Yet while Endō felt awe and admiration for such people, he was drawn to the apostates, the weak “traitors,” who capitulated under the torture ordered by the shogunate, stepping on metal or paper images of Christ and Mary—and he contemplated the mixed feelings they would have held towards the martyrs: indebtedness, envy, or perhaps even hatred.
This brought him to the starting point for writing Silence, but he was soon to be disappointed.
There are no church records concerning those people who, through their own weakness, renounced their faith and were not martyred. Although there are records of the strong believers, who kept the faith, the Church of the day mostly ignored the fate of the “rotten apples” who capitulated.
But Endō refused to give up. “Even the Church is reticent to discuss the apostates and they have been erased from history. But I felt that perhaps it was my calling as a novelist to resurrect them from this silence, and to present their sentiments.”
Endō inquired with Father Hubert Cieslik, a lecturer at Tokyo’s Sophia University and a leading researcher of the early Japanese Christians, and began attending his weekly lectures. As a result, he learned of four apostates of whom historical records remained. Thereafter, he revisited Nagasaki to continue his investigations, which led him to the character of Ferreira.
Cristóvão Ferreira was a Portuguese Jesuit priest sent to Japan. After the nation-wide prohibition of Christianity in 1614, he was considered a leader in missionary activities in Japan. But he was captured in 1633 and renounced his faith, unable to withstand repeated torture under the command of Inquisitor Inoue Masashige, the governor of Chikugo province. He changed his name to Sawano Chūan and worked as an official interpreter for the shogunate, cooperating in the investigation of captured missionaries and believers, whom he in turn encouraged to apostatize.
On the Brink of Martyrdom and Apostasy
At the time, rumors that Ferreira had capitulated to the shogunate’s torture reached the Asian bases of the Roman Catholic Church in Goa and Manila. But many of the priests and monks denied the rumors, and a number of young padres were dispatched to Japan to verify the matter. They too were captured, and Endō’s novel focuses its attention on the historical tale of their respective choices of martyrdom or apostasy.
The events took place shortly after the suppression of the Shimabara-Amakusa Rebellion of 1637–38. In the novel, Portuguese Jesuit priest Sebastião Rodrigues enters Japan secretly with the aim of finding the whereabouts of Ferreira. He reaches the village of Tomogi and meets hidden Christians, but is captured after betrayal by cowardly Japanese believer Kichijirō, and reaches the brink where he must choose between martyrdom and apostasy.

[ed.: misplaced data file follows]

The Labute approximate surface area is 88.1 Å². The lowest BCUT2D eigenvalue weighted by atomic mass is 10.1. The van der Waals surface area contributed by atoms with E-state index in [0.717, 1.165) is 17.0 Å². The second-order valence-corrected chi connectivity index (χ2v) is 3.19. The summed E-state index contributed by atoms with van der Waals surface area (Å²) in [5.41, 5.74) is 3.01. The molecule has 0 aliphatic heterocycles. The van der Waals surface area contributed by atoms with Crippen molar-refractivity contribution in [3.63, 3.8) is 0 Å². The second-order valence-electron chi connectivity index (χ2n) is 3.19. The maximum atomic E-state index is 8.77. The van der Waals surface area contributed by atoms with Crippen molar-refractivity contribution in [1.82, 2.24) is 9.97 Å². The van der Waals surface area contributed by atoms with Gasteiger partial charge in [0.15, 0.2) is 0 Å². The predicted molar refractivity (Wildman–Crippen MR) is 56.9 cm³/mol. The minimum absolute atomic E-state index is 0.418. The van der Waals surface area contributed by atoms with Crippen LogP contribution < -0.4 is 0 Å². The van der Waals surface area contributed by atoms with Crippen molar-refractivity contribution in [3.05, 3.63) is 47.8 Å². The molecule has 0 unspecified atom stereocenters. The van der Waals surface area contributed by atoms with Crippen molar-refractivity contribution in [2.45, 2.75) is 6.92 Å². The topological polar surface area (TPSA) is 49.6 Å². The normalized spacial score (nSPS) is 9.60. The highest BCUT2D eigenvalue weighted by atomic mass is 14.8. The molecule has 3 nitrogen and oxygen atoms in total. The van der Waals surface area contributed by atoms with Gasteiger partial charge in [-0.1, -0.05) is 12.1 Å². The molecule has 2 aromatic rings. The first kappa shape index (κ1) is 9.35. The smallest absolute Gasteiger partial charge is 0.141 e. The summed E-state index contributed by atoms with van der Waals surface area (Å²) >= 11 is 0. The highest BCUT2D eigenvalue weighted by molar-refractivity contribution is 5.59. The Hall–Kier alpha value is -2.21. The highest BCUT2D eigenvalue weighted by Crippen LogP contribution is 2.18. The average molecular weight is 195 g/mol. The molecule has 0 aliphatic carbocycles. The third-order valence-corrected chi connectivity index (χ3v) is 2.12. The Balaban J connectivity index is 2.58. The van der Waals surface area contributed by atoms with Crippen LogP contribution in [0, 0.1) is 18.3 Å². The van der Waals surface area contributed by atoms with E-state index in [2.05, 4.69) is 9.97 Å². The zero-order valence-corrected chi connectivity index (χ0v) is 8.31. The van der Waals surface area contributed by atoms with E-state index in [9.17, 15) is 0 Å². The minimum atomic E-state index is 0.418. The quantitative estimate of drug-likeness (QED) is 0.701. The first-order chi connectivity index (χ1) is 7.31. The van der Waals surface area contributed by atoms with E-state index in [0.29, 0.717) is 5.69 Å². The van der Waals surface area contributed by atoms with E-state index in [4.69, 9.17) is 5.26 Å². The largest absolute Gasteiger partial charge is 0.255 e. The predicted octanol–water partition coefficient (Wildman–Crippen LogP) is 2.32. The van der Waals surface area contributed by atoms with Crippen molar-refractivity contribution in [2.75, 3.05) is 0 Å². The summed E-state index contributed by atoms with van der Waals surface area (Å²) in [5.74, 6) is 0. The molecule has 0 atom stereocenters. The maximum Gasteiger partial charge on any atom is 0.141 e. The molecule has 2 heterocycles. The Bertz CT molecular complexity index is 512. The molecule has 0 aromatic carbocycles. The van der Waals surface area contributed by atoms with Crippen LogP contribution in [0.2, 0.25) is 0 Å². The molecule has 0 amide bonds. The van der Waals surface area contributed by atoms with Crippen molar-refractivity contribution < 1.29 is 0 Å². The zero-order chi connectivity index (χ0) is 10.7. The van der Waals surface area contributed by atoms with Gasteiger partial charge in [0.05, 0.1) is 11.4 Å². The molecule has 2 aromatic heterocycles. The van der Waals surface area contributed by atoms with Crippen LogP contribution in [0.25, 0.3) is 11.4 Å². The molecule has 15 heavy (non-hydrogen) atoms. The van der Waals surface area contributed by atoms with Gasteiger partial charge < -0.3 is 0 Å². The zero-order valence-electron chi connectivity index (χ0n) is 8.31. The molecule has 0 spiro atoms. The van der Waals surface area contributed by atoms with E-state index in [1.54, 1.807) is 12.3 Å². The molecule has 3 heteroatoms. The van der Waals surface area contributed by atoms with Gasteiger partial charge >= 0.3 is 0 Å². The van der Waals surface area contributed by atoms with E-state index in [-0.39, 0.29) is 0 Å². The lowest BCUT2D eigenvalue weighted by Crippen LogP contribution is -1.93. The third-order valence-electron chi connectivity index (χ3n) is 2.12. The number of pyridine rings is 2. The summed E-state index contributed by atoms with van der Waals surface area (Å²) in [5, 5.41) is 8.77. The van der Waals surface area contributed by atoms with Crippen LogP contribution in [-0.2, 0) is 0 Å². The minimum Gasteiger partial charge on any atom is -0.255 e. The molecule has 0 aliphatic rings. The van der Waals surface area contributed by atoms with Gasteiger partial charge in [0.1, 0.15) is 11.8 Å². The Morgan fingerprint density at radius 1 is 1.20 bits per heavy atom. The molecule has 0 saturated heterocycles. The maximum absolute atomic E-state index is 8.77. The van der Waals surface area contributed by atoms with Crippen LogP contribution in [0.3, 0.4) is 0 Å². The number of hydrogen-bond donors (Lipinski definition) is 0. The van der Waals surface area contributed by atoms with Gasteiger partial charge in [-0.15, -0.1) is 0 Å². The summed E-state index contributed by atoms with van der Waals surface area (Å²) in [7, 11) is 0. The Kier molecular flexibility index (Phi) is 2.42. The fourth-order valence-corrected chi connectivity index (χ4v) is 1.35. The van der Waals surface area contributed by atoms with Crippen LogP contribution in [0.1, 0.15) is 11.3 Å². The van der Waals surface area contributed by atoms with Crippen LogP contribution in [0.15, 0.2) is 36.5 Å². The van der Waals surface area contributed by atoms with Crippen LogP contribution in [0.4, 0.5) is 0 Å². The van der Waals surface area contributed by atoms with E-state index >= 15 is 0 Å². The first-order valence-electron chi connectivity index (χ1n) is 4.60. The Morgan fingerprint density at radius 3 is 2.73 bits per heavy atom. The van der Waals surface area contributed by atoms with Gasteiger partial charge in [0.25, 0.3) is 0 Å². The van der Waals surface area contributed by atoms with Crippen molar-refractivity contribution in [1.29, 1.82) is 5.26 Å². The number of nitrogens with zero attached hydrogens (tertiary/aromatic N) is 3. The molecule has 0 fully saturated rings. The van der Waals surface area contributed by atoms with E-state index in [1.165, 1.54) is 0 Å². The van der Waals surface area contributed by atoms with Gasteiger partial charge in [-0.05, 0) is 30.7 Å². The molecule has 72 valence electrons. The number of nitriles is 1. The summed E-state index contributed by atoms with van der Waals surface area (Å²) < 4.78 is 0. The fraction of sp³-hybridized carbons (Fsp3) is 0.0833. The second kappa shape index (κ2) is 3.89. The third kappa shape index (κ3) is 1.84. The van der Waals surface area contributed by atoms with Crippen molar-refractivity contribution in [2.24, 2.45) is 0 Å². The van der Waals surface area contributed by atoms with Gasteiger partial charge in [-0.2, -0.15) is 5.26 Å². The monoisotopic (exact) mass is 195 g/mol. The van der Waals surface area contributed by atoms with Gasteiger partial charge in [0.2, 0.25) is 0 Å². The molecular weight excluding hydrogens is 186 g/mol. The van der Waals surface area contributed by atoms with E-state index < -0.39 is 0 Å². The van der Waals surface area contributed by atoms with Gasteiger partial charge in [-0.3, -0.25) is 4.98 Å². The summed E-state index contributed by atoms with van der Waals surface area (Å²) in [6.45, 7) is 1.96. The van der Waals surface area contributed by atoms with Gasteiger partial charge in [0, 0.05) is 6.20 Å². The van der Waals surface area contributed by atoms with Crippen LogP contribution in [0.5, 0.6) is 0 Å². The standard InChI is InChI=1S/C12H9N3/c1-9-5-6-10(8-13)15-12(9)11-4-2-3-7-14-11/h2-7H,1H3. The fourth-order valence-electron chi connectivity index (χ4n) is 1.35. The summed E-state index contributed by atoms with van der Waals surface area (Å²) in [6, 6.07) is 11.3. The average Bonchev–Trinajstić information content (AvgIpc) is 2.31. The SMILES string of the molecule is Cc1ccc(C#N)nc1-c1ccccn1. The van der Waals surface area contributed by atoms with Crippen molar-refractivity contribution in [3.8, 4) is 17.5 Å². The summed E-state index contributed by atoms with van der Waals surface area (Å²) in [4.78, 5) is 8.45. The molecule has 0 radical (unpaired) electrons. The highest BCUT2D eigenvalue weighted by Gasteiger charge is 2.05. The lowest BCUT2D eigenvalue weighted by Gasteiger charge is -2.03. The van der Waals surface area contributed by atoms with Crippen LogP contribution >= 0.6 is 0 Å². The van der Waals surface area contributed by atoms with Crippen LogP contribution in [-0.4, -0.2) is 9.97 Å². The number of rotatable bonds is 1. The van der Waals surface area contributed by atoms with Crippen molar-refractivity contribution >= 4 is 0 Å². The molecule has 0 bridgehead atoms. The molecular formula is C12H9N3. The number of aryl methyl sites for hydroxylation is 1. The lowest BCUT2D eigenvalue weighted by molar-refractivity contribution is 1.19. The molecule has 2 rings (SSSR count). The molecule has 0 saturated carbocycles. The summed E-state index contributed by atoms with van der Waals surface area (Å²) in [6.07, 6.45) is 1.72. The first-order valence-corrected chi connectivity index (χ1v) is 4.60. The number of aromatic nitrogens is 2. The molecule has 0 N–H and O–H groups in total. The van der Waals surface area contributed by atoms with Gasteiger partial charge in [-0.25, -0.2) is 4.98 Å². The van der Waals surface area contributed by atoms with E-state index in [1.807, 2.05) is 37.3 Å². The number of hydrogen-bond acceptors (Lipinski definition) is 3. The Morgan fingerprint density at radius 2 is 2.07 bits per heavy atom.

Backlash from the Catholic Church
Chinmoku was published by Shinchōsha in 1966 and translated into English as Silence in 1969. To date, it has been translated into 13 languages and published in over 25 countries, and is widely regarded as a key work in Japanese postwar literature.
But the book was the subject of a fierce backlash from the Roman Catholic Church. It prompted debate as to whether priests had really trampled on fumie and was virtually banned in Nagasaki.
The permanent exhibition room of the Endō Shūsaku Literary Museum displays messages received from prominent figures from around the world for the 100th anniversary of the author’s birth. Among them, I discovered a message from Martin Scorsese, the renowned American director of the film Silence.
He grew up in a family with Sicilian heritage and, in his youth, had hoped to become a priest. Faith is an important theme in his work, and, deeply moved by the book Silence, he harbored a deep desire since the late 1980s to produce a film version. He hoped to be as faithful as possible to Endō’s message and, after almost three decades of effort, finally saw the film released in 2016.
Reflections as the Sun Sinks into the Sea
Before I realized, the museum had closed. But there was one last place I wanted to see before I left—Enchanté, the space for reflection attached to the museum.
Entering the space, one is met with a glorious view of the wide ocean through the giant windows.
The museum, which displays favorite items, belongings, original manuscripts, and the book collection of Endō Shusaku, opened in May 2000, four years after he passed away in 1996, to present his life and work.
Endō adored Sotome, with its unique culture and history, and came back numerous times even after the publication of Silence, describing it as “a place that God set aside for me.”
He was particularly fond of the Sumōnada sunset, and now, museum visitors can enjoy the same sight from the comfort of the sofa chairs in the lounge space.
I was blessed with totally cloudless skies. Moment by moment, sunset drew nearer. Watching as the sun emblazoned the horizon in golden hues, I thought how the beauty of this sunset has not unchanged in 400 years. I wondered what went through the minds of Ferreira, Rodrigues, and Sotome’s hidden Christians—what they prayed for—as they witnessed this view at the end of each day.
(Originally published in Japanese. Banner photo: The setting sun, with the Endō Shūsaku Literary Museum in the foreground. © Amano Hisaki.)